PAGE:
Are we doing something wrong????

elphabafalls

Songster
Jul 27, 2020
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We have 6 Gold Sex Links and 1 Rhode Island Red that are about 21 to 22 weeks old. We're in Oklahoma, so the weather goes back and forth between the 30's and the 60's this time of year, so it's unpredictable at best. Not a single one of them has started laying as far as we can tell. We check the coop daily. We've check all over the yard. Is it unusual for none of them to have laid a single egg yet? Also, we were waiting to unblock the nesting boxes until they started laying. Should we wait or unblock them now? Help????
 

azygous

Enabler
11 Years
Dec 11, 2009
25,396
38,530
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Colorado Rockies
You are not alone. Many of us have pullets of age to begin laying, but zero eggs have appeared. My pullets are eight months old, and they just happened to reach the age of point of lay at the time of year the days quit being long enough to trigger their hormones. One is even displaying pelvic bones at exactly the perfect distance apart, two finger widths.

Unless you want to try augmenting light to extend the number of hours of light to at least twelve hours, you will need to be patient until after winter solstice passes and the days begin to lengthen. By the end of January, i expect to see some precious little pullet starter eggs.
 

HeatherKellyB

"One day or Day one"
Premium Feather Member
May 31, 2019
5,359
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Moore County, NC
Each bird will start to lay on their own schedule and don't seem to care that we're getting a bit impatient waiting, haha. It does seem like oftentimes whenever someone posts about this, they'll find an egg shortly after. Coincidence? I hope you know that I am being completely light hearted
 

kelzey

Songster
Aug 14, 2020
318
752
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newfoundland and labrador, canada
i find that the more you want it, the longer they take! before my first one began to lay, i told her that i didn’t care (i do though) if she ever lays an egg in her life. and then the next day she started to squat for me! i mean of course they will lay when they are ready- you’re not doing anything wrong. patience is key! that first egg will be very exciting. you could try posting some pictures of them if you’d like- people can tell you if they are getting close, depending on wattle and comb color and development.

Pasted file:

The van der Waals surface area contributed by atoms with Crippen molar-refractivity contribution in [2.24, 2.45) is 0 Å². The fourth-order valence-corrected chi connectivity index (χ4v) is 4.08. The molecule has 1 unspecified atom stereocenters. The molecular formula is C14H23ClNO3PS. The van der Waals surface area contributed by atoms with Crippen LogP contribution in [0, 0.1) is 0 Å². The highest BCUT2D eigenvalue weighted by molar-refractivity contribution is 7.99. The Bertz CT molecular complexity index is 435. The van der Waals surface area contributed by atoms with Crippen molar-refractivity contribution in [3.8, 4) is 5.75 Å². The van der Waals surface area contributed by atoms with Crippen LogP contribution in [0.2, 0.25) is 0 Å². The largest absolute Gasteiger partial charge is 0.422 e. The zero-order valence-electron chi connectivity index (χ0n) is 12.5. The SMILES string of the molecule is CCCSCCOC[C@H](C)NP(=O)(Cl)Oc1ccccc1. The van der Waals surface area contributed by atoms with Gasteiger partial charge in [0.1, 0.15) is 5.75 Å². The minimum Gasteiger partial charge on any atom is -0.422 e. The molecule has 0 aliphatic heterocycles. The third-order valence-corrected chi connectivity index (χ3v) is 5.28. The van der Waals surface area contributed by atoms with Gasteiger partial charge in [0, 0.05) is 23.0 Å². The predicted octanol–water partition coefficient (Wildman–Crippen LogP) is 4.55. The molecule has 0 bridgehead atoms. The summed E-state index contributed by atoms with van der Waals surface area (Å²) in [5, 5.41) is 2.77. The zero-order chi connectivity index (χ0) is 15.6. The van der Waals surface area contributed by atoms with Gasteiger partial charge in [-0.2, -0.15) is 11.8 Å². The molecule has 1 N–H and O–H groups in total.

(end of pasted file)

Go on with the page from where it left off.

rosemarythyme

Scarborough Fair
Premium Feather Member
5 Years
Jul 3, 2016
17,881
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WA, Pac NW
My Coop
My Coop
They lay when they're ready. 21-22 weeks and not laying isn't unusual at all.

I would unblock nest boxes now. You don't want them to start laying elsewhere and for that to become a bad habit. Also it gives you time to ensure that they'll continue to roost properly even with nest boxes open.
 

elphabafalls

Songster
Jul 27, 2020
106
156
123
Hi! Have their combs and wattles started growing and/or getting red? Have you checked their pelvic spacing?
I don't know how to measure their pelvic spacing. I'm new at this - these are my first chicken children. I've been trying to research and prepare as much as I can, but I've not learned how to do that lol. It's funny you asked about their combs and wattles. About a week and a half ago, I noticed that some of the girls' combs and wattles were suddenly much larger and redder. I was so excited!
 

elphabafalls

Songster
Jul 27, 2020
106
156
123
You are not alone. Many of us have pullets of age to begin laying, but zero eggs have appeared. My pullets are eight months old, and they just happened to reach the age of point of lay at the time of year the days quit being long enough to trigger their hormones. One is even displaying pelvic bones at exactly the perfect distance apart, two finger widths.

Unless you want to try augmenting light to extend the number of hours of light to at least twelve hours, you will need to be patient until after winter solstice passes and the days begin to lengthen. By the end of January, i expect to see some precious little pullet starter eggs.
We actually tried putting a light in their coop when the days got very short that put off just a tiny bit of heat. We thought that the heat, since it was so low, might also help on the nights it dropped into the 30's. They HATED it! After 3 days, we took it out. When the sun began to set and they'd put themselves to bed, they would pace under the light while staring up at it. They would also give me the stink eye. The following mornings, they acted tired and wanted to nap during the day when they usually want to go, go, go. We're actually fine with being patient until their ready. We were just experimenting since they were reaching laying age at the exact same time the days got short. We just wanted to make sure that we weren't doing something wrong. I'd actually be fine if they never started laying. They're adorable and sweet. I never thought chickens would have such distinctive personalities.
 

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